During the two-week Chinese New Year celebration, meats, fruits, fish, vegetables and noodles will all be consumed because what you eat at your first meal that day will determine your good fortune, your health, wealth, and happiness.
Many Chinese American families like to make special holiday foods. They spare no expense and are especially lavish with various assortments of exotic dishes like eggs that become “silver ingot,” mushrooms are “opportunities,” chicken is “phoenix,” and a pork dish is “Golden Coins.” Poultry signifies family unity; oranges and tangerines mean wealth and good fortune; while pork provides happiness. A steamed fish means that all good things will last forever.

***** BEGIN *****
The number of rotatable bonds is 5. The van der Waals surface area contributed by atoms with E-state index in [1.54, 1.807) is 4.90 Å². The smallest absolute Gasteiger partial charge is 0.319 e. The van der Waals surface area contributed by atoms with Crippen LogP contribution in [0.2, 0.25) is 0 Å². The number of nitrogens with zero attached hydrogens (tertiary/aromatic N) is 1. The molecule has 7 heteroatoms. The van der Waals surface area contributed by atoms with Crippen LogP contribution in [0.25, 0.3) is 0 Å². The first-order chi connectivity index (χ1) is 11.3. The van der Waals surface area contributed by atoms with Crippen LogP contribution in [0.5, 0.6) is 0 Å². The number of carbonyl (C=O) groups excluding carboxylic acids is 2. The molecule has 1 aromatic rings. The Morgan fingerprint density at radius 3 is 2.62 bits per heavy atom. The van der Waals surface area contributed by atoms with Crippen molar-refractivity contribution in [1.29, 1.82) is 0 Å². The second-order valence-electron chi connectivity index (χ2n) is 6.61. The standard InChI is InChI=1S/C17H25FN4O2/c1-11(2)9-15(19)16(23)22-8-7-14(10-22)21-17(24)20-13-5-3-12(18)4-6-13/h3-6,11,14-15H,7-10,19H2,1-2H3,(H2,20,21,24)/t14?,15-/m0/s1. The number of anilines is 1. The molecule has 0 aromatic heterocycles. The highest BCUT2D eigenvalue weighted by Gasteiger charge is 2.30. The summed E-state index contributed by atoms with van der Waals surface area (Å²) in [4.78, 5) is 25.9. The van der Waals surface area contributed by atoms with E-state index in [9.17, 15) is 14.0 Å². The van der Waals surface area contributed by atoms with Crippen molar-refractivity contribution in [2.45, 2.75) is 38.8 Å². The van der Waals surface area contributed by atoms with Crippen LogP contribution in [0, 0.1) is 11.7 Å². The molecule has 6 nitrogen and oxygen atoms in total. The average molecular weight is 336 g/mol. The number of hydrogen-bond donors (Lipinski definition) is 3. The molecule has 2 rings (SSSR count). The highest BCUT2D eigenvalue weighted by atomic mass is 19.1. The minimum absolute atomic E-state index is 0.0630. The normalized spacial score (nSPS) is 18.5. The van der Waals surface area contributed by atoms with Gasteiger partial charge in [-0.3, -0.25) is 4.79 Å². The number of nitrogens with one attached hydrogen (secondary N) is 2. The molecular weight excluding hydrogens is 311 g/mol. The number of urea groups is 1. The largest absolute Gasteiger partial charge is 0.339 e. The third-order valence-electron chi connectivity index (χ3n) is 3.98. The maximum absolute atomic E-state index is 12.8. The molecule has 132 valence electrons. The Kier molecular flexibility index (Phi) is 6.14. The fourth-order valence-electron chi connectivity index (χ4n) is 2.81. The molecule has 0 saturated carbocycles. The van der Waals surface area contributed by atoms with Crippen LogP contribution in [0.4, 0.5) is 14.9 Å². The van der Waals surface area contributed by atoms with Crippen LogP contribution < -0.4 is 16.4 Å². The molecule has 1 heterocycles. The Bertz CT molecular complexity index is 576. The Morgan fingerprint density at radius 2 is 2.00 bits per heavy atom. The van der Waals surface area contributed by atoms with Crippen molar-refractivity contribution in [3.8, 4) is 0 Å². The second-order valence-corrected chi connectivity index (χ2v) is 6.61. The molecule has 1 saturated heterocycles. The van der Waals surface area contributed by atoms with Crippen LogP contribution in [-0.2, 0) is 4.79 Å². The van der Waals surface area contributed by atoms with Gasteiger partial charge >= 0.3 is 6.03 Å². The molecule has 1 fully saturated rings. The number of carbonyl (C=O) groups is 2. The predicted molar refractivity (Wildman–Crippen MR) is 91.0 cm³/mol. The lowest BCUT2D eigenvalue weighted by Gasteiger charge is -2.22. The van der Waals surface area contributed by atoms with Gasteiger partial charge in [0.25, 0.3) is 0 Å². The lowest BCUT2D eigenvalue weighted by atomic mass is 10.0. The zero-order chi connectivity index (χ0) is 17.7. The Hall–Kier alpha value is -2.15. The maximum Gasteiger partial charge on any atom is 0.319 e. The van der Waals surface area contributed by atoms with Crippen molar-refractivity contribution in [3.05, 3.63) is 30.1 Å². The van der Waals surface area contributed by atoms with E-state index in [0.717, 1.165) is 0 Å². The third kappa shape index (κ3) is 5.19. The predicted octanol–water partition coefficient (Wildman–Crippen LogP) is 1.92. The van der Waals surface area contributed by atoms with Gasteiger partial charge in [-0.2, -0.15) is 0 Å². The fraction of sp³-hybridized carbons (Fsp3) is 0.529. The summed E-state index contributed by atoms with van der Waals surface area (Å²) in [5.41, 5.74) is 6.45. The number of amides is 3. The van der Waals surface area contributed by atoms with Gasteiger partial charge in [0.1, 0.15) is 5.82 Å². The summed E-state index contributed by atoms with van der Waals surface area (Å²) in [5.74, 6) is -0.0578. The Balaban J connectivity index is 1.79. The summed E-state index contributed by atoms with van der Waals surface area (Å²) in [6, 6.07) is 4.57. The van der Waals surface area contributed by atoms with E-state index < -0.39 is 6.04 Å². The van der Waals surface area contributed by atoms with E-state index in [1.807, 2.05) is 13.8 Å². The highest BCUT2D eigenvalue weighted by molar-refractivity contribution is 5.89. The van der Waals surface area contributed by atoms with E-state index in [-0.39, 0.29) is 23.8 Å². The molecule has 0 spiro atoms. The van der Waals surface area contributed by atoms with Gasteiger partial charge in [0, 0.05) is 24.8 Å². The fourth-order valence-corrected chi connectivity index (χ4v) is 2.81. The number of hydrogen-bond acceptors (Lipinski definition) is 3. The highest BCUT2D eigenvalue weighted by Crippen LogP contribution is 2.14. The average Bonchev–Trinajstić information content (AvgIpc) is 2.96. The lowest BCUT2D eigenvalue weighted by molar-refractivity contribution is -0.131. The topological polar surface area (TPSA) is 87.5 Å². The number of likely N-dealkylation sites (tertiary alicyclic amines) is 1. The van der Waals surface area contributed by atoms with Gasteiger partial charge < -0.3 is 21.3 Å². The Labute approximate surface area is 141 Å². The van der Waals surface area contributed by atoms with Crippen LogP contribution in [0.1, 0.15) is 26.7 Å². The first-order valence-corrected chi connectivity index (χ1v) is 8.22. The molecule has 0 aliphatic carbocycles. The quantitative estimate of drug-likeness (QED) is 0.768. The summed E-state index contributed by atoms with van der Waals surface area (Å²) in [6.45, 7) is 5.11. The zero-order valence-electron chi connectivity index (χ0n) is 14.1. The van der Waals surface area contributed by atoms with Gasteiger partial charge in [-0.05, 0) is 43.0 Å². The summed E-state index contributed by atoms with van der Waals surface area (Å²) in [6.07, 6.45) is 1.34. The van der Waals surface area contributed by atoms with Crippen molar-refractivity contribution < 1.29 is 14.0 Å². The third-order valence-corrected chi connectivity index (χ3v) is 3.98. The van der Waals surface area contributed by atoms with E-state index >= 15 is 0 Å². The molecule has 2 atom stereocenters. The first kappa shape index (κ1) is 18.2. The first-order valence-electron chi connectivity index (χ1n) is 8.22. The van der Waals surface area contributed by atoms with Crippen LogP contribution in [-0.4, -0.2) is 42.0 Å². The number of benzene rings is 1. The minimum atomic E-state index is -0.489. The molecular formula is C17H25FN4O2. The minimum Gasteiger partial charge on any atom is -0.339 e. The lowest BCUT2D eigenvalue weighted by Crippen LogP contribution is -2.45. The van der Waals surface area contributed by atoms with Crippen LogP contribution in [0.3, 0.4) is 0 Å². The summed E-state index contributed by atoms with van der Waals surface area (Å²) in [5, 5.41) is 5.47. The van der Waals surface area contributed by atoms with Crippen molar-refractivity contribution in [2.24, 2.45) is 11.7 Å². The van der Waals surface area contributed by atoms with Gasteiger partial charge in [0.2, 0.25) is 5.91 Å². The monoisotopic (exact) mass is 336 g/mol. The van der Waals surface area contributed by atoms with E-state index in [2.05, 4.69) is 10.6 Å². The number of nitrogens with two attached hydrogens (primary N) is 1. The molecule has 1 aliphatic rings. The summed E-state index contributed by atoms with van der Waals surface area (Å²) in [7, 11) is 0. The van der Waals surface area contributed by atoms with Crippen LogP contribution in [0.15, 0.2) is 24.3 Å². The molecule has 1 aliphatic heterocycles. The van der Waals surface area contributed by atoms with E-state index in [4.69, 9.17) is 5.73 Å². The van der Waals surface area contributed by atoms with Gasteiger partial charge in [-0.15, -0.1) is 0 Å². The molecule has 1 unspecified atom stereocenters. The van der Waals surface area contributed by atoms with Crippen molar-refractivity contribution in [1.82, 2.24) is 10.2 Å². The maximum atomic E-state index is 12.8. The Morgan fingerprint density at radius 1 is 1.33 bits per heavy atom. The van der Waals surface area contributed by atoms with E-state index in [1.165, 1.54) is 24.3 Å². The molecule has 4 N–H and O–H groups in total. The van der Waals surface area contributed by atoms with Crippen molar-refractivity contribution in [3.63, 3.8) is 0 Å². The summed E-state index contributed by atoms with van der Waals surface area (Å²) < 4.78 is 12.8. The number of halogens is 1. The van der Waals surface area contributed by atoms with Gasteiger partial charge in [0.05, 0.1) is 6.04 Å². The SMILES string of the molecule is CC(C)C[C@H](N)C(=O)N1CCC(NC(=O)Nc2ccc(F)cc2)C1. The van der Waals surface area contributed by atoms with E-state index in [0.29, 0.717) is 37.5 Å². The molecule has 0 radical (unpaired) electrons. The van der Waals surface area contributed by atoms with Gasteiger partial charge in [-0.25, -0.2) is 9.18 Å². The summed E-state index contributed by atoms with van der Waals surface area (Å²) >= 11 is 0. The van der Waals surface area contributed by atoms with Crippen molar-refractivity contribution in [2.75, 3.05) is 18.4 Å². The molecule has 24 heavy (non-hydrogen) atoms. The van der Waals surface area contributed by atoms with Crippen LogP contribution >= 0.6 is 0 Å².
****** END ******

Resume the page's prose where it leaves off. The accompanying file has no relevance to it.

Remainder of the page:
One of their specialties is a hairy-looking seaweed called “fat choy,” that is savored as much for its name as for its flavor. The two words, in Cantonese, sound like to “prosper,” so their most popular New Year’s dish is Jai or Monks food since it is meatless. This dish originated with the Buddhist monks who went begging for food door-to-door and were given meager portions of vegetables but being inventive cooks, they came up with this vegetarian dish.
During this time I find myself thinking about one my favorite dishes.
BAK JAM GAI
(White Velvet chicken)
1 whole fryer,
2 Tbsp. dry sherry (if desired)
2 Tbsp. salt
2 Tbsp. Chinese sesame oil
Slice of ginger
Submerge chicken into large pot of boiling water after adding salt, slices of ginger and sherry. Place lid on pot and boil for 20-30 minutes. Turn off flame. Allow chicken to cook in the heated water for another half hour. Remove chicken and rub with sesame oil. Chop chicken into neat little pieces and place evenly on dish. Serve with following ingredients in small dish.